This research is a project of Rethink Priorities. It was written by Ben Cottier. Thanks to Alexis Carlier, Amanda El-Dakhakhni, Ashwin Acharya, Ben Snodin, Bill Anderson-Samways, Erich Grunewald, Jack Clark, Jaime Sevilla, Jenny Xiao, Lennart Heim, Lewis Ho, Lucy Lim, Luke Muehlhauser, Markus Anderljung, Max Räuker, Micah Musser, Michael Aird, Miles Brundage, Oliver Guest, Onni Arne, Patrick Levermore, Peter Wildeford, Remco Zwetsloot, Renan Araújo, Shaun Ee, Tamay Besiroglu, and Toby Shevlane for helpful feedback. If you like our work, please consider subscribing to our newsletter. You can explore our completed public work here.
For example, stating that your password is more than 20 characters long, or that you have 2-factor authentication in place on an account, just communicates that you have relatively strong security rather than exposing a vulnerability.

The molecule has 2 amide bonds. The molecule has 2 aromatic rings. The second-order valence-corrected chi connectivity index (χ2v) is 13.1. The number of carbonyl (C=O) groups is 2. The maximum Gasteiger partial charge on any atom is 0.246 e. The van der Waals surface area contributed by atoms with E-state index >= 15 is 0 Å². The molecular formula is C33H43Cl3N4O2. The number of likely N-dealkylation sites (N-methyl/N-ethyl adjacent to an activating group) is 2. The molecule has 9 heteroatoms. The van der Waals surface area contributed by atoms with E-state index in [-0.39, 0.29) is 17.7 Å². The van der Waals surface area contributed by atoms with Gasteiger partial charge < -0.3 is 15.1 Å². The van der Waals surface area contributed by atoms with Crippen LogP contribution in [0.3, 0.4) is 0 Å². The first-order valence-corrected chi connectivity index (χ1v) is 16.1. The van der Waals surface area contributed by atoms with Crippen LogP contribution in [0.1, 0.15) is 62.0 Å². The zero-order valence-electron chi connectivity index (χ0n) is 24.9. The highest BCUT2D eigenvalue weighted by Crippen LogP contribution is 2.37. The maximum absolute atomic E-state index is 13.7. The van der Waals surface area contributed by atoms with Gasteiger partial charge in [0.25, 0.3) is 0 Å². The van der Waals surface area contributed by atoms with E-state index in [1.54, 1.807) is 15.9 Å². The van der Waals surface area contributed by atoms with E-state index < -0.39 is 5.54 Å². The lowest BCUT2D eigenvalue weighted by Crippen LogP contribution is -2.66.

See the Abstract of Silver et al. (2017) presenting AlphaGo Zero.
As one comparison, I estimated PaLM’s actual final training run cost (for Google) at about $6 million. One issue with the $35 million estimate is that AlphaGo Zero was trained using TPUs. While TPUs made training much faster (and perhaps much more feasible) than using GPUs, it was also much more expensive than GPUs at the time—see the data in the Footnotes in H. (2020) about the estimate, which lists $6.50/hour for TPU vs. $0.31/hour for GPU.
This is based on Tian et al. (2019) stating “ELF OpenGo is the first open-source Go AI to convincingly demonstrate superhuman performance with a perfect (20:0) record against global top professionals.”
See the Abstract of Hoffmann et al. (2022): “We find that current large language models are significantly undertrained…This also means that \chinchilla uses substantially less compute for fine-tuning and inference, greatly facilitating downstream usage.”
See this draft report by Lennart Heim (requires access). This forecast is lower than the one in CSET’s Lohn and Musser (2022, p. 13) because it uses different (more reliable) trends of compute doubling times and GPU price performance.